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8910 Stretto

8910 Stretto

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Published by Guy Windsor
The background argument to my interpretation of the tricky and controversial 10th play of the zogho stretto form the Getty MS.
The background argument to my interpretation of the tricky and controversial 10th play of the zogho stretto form the Getty MS.

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Published by: Guy Windsor on Sep 06, 2012
Copyright:Attribution Non-commercial


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Working out the 8th, 9th and 10th plays of the
zogho stretto 
In the 8th play, from the crossing of the zogho stretto, we enter like so:The text at the 8th play reads:“When I am crossed I come to the close plays. I place the hilt of my sword between your hands andlift your arms with your sword up. My left arm i now throw over your arms to my left side, and strike your arms with your sword under my left arm. And I will not leave off striking you until I get tired.The play that is after me, that is made by the scholar: that is my play, and I want to do it.”Which leads us merrily and easily to the 9th play, shown left, thetext of which reads: “The scholar that is before me, I completehis play. That which he has said I will do. I have your arms tiedup in the middle bind. Your sword is in prison and cannot help you. And with my strikes I can do (many things) to you. I can putmy sword to your neck without doubt. The play that is after me Ican do immediately.”This is where the difficulty lies. The image looks like this:And the text reads: “From the play that is before onemakes this play, that when the scholar has struck theplayer, having the arms with the sword well tied up withhis left arm, he throws his sword to the neck and placeshim in this technique. If I throw him to the ground theplay is complete.”In the absence of the image, just following the text, it would look like this:
But there is no sensible way to get from the ligadura as shown to the throw as shown. Any of thefollowing either require the legs to be the wrong way round, or a magic trick where my opponent’ssword passes harmlessly through my body.But we know from other places in the manuscript that sometimes the text and pictures don’t exactlymatch. For instance, in the 5th and 6th plays of the abrazare:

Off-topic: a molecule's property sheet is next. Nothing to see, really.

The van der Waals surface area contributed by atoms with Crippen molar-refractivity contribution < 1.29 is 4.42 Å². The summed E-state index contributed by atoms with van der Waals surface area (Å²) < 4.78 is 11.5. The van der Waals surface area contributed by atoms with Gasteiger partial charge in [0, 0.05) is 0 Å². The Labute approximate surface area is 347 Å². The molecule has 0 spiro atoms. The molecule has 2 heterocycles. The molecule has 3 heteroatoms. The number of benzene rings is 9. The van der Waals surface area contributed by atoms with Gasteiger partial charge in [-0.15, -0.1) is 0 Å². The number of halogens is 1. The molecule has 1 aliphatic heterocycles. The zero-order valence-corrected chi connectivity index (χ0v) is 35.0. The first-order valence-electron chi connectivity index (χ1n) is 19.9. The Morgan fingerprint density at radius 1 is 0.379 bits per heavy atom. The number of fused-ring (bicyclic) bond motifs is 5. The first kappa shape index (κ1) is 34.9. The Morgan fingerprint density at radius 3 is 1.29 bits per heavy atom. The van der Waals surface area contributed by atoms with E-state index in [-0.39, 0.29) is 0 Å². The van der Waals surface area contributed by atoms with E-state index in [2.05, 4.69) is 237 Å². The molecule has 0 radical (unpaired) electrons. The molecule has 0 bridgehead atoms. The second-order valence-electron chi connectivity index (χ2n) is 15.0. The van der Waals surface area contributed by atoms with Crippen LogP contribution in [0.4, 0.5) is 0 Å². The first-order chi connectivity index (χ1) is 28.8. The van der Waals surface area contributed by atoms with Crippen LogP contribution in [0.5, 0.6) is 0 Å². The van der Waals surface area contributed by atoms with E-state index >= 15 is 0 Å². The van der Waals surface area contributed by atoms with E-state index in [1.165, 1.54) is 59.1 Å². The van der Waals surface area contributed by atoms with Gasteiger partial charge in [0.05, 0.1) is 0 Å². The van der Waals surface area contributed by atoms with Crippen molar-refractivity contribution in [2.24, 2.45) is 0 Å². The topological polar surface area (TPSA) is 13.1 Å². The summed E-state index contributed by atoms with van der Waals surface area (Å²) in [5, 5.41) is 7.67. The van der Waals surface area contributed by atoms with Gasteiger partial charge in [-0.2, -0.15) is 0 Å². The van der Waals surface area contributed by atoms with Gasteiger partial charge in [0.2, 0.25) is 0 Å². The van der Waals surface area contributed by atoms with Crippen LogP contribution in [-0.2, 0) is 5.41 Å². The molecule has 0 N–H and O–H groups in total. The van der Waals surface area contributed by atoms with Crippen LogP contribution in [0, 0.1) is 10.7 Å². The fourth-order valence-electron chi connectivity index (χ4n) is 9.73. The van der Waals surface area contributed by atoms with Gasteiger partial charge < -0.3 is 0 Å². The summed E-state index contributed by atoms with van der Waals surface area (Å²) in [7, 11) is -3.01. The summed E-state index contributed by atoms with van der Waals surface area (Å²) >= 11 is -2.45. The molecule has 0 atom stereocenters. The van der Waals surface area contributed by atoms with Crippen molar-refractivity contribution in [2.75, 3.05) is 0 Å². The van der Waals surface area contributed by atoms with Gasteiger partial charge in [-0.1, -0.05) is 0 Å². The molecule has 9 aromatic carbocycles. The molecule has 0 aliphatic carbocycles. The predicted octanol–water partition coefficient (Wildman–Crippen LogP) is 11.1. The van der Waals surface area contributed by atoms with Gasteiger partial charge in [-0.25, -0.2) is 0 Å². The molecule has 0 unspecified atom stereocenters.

In the fifth play is is clearly thescholar’s right hand that ispushing the player’s face; in thesixth, the text tells us:“I am the counter to the fifth play,that is immediately before me.And I say that with my right handI lift your arm and your hand thatwas offending my face, I’ll make you turn in this way, and I will put you on the ground, in this waythat you see illustrated, or i will gain a grip or lock, and your wrestling (skills) will do you no good.”The hand against the face has suddenly changed from the right to the left. This text nicely follows itsillustration, but the illustration does not follow the previous illustration on this point. In practice, wesimply remember to push the hand that’s against the face, and not worry about left or right.Likewise, here on folio 19r, the scholar defends against a sword blow with his dagger, and the textstates:“If someone strikes a fendente to the head against the masterstanding on guard with the dagger, he passes forwards and quicklymakes this cover, and makes him turn by pushing the elbow. And thismust be done very quickly. Also he can bind the sword in the waythat the fourth play of the sword in one hand is done. And also inthe dagger at the third play you will find this middle bind, which isdone close to the face, a span’s length from it.For reference, here are those two plays; the third play of the daggerand the fourth of the sword in one hand.So, here we see that depending onwhich line is open we will either pushthe elbow, or wrap the arms. Elbowpushes abound in this treatise, here’sone example, the 15th and 16th playsof the second master of the zogholargo:

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